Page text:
• computer files should be backed up;
  • information must never be left where cleaning staff, or a passersby can see;
  • information should never be given over the phone until the identity of the caller has been identified;
  • all staff should be trained in respect of privacy policies;
  • each unit should be assigned its own file;
  • minutes of board meetings should be drafted so as to not include Personal Information (for example, financial difficulty of an owner);
  • a privacy policy should be developed;

This list is by no means exhaustive, but should be used as a starting point for complying with privacy laws.

Responding to Curious Owners

It is clear from section 55 of the Condominium Act, 1998, (the “Act”) that owners cannot:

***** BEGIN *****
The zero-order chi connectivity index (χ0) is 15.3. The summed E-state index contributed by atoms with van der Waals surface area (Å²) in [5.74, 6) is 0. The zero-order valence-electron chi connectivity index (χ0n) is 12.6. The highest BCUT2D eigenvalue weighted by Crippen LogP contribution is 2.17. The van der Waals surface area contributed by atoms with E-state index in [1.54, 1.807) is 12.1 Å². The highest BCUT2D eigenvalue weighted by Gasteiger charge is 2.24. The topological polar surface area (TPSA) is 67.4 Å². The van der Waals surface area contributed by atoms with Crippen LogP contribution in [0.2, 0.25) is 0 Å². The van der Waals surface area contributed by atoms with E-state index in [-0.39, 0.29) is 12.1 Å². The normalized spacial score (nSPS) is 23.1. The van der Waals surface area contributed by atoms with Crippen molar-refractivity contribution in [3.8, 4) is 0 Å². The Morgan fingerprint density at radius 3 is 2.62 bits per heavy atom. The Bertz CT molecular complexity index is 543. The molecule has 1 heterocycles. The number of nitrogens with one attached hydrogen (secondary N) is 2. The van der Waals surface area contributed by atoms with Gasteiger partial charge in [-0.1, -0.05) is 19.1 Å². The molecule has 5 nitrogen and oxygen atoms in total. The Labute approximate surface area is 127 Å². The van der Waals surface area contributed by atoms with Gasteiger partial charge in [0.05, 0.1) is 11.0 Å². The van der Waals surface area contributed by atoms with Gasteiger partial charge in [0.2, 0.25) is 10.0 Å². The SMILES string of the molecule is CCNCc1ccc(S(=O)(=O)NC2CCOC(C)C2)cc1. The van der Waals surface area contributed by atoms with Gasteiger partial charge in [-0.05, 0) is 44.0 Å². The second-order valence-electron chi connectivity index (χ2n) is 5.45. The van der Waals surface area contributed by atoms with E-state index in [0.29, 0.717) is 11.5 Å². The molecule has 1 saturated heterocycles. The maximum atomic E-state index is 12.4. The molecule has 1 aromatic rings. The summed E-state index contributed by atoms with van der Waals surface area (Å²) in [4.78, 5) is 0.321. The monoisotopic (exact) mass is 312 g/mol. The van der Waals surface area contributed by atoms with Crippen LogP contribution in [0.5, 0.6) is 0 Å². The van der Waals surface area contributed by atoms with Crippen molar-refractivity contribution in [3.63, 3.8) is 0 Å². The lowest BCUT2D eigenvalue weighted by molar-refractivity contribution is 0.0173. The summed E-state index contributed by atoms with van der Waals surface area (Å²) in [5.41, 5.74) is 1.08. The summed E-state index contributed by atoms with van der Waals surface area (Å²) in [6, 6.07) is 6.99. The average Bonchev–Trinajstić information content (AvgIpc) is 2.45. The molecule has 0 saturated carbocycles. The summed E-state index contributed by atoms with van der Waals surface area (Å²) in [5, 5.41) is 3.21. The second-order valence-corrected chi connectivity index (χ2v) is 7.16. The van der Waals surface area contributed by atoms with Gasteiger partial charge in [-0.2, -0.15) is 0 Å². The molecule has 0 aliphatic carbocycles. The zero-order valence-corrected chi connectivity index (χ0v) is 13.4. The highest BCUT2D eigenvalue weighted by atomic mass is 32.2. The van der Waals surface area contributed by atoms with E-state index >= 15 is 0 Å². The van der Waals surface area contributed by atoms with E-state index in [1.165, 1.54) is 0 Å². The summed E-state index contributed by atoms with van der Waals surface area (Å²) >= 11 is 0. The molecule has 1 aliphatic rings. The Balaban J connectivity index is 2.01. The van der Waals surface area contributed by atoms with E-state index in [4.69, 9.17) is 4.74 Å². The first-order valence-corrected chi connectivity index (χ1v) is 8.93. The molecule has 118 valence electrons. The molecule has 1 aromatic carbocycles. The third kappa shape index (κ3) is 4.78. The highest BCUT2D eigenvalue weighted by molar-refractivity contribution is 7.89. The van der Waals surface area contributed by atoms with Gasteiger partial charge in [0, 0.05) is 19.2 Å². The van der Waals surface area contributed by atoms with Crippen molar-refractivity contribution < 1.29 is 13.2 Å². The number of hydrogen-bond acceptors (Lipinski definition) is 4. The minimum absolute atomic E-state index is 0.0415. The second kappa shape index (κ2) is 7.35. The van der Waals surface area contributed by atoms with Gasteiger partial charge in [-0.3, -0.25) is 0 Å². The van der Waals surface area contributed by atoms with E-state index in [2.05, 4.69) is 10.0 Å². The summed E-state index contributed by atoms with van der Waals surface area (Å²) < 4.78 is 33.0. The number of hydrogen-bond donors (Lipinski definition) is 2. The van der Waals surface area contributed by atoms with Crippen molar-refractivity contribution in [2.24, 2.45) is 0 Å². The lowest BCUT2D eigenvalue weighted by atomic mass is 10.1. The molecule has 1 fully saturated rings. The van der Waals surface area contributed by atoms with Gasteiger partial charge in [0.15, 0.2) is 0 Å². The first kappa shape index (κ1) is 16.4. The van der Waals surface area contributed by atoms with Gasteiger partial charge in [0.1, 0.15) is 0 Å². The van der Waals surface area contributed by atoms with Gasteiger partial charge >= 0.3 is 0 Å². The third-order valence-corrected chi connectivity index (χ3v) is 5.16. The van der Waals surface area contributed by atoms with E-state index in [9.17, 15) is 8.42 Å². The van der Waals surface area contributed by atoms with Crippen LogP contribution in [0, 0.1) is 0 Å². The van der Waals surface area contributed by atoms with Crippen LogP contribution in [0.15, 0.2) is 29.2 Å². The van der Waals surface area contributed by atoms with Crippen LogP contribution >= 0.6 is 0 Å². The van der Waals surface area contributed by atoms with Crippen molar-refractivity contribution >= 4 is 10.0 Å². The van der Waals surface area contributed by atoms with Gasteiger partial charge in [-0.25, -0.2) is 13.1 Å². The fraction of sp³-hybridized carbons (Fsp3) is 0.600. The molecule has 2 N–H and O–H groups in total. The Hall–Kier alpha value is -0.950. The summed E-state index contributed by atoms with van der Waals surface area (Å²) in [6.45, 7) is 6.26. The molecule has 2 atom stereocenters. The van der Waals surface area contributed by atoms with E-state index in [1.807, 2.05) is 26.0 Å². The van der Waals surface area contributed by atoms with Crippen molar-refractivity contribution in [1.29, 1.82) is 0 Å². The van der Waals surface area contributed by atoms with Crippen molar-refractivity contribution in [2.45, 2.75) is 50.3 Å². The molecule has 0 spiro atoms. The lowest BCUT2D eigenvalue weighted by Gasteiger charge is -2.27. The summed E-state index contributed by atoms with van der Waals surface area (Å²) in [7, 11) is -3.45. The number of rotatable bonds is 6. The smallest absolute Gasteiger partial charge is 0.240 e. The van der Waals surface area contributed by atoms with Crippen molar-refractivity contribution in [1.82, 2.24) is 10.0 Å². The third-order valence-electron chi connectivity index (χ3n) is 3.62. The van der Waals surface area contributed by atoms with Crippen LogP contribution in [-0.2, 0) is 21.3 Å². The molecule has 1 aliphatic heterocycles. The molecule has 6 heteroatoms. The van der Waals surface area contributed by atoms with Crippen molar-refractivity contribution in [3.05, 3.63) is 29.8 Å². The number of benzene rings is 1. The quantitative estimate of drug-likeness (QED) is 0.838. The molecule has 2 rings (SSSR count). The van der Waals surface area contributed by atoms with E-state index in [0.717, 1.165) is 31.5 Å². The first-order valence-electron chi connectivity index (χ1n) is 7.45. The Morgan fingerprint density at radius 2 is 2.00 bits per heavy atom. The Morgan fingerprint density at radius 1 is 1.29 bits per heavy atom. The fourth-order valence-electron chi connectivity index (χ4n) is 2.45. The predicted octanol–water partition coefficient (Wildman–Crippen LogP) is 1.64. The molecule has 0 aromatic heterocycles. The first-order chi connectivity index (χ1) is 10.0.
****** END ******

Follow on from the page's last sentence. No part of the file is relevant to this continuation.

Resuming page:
• review the content of other unit files unless authorized to do so in writing by the owner of that unit;
  • review files related to ongoing litigation or insurance claims; and
  • review employee records, other than the employment contract.

This means that corporations will have to be cautious when allowing individual unit owners to access records if there is a chance they may obtain Personal Information relating to other owners.

It is imperative that Personal Information of an owner is kept in their own unit file.  There should also be a separate file for each litigation or insurance claim.  Documents should be looked over before they are shown to an owner to make sure they don’t contain personal information of other owners.

A proper procedure would be to have the individual asking for records fill out a standard form including a statement as to why they are requesting the information.  The form should also make it clear that the owner agrees that the information: